Following WWDC in June Apple issued a beta of High Sierra and you can find out how to download the beta version of Apple's operating system here.

Check your Mac is supported

In the case of macOS High Sierra, here is a full list of the Macs that will be able to download the MacOS upgrade. You can find out more about the system requirements for macOS here.

  • MacBook (Late 2009 or later)
  • MacBook Air (2010 or later)
  • MacBook Pro (2010 or later)
  • Mac mini (2010 or later)
  • Mac Pro (2010 or later)
  • iMac (Late 2009 or later)

Apple says that you need at least 2GB RAM to run MacOS High Sierra, but this is unlikely to be a problem as all the supported Macs have at least 4GB RAM, and these days most Macs have 8GB as standard, some even have 16GB. If you have less than 4GB RAM it is definately time to consider upgrading to a new Mac, or installing more RAM – if you decide to do that, make sure that the RAM you choose is compatible. Read about how to update the RAM in your Mac here.

You may be concerned that you have some software that you need to use that may not work in the new operating system - the apps in Microsoft Office 2011 won't work, for example!

Luckily there are a few ways you can try out High Sierra without removing an older version of OS X from your Mac, find out How to run macOS on an external hard drive here or partition your hard drive and install MacOS on it, we explain how here: How to dual-boot two Mac Operating systems on your Mac.

Make sure you have sufficient space

Apple suggests that you should have 8GB of free space on your Mac's drive before you install a major macOS update, but we recommend aiming for 15GB to 20GB. The Yosemite installer was 5.16GB, for example, and you'll need to allow some room for temporary files.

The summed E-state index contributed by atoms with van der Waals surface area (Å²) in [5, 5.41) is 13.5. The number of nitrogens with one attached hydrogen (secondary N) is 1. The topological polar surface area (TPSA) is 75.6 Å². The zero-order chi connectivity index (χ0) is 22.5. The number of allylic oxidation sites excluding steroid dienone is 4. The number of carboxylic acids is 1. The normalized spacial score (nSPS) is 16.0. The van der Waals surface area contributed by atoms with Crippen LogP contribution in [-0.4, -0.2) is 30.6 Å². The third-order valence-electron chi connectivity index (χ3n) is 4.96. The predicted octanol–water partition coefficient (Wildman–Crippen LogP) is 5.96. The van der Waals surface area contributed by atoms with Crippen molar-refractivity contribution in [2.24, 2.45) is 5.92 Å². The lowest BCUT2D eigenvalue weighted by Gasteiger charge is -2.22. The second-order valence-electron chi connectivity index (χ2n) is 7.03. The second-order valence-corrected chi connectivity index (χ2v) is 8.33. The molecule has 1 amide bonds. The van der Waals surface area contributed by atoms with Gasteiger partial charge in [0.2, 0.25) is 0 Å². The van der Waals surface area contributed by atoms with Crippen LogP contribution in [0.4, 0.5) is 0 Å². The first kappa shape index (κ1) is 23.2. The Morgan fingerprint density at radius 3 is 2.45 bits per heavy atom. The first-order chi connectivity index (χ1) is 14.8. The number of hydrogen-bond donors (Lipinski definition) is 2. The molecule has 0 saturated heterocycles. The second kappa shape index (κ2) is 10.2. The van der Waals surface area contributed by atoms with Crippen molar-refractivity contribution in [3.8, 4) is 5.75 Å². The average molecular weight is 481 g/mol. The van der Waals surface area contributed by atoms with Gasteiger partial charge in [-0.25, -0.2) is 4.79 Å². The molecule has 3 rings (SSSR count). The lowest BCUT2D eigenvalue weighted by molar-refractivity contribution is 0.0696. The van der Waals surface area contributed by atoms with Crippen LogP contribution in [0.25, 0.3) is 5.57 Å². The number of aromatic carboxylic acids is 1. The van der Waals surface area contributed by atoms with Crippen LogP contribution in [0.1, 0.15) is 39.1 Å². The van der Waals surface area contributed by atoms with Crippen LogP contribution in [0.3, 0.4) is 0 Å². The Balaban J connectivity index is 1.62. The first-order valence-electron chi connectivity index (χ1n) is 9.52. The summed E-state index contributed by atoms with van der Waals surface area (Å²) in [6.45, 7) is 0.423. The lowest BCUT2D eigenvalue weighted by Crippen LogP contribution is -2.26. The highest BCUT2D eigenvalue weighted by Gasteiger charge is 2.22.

If space is looking tight, here's an article about freeing up space on your Mac.

Make sure your Mac is healthy

You should also make sure that your Mac is completely healthy before installing a big update to the system.

Open Disk Utility (in /Applications/Utilities), select your startup drive from the list on the left, click the First Aid tab to the right, and then click Verify. If Disk Utility finds problems, you'll need to boot from a different volume to perform the actual repairs using the Repair Disk button.

Boot into recovery mode (by holding down Command+R at startup) and use Disk Utility from there to perform the recommended repairs.

You can also run the Apple Hardware Test (for Macs older than June 2013) or Apple Diagnostics (for Macs from June 2013 or later). Both tests check your Mac for other hardware issues, such as bad RAM.

Read more about using Disk Repair to fix a Mac here.

Back up your Mac

Before you perform any big update to your Mac - and especially if you are installing a beta - you should back up your Mac and do some other housekeeping tasks which we will address below.

Luckily, Apple makes it easy to back up your Mac using Time Machine, so there is no excuse not to create a Time Machine backup before installing macOS Sierra. We have this article about how to back up your Mac using Time Machine.

Log into iCloud

iCloud is heavily integrated into many Apple apps and system services. Make sure you are logged into iCloud before you start updating and things should go smoothly.

Make sure you are on a trusted network

We advise that you make sure you are on a trusted network - so avoid downloading software in hotels and cafes or any public networks because you don't know what might lurk there.

If you are downloading and installing software we advise that you do so at home, at work, or at your place of education, not on a hotel or cafe network. You will probably find the download is much faster - and downloading at home or could mean you can plug your Mac into the network rather than rely on a wireless download speed (which could mean that the download takes a lot longer!)

You can read more advice about Mac security here.

Update to the latest version of your current MacOS version

Before you upgrade to the new version of MacOS, make sure you install the latest updates to the version of macOS that you're currently running. From time to time there will be software update to improves stability, for example, and there is always a chance that you may have a problem updating to the new version of the Mac operating system if you hadn't pre installed this essential update to the previous version, so do your homework first.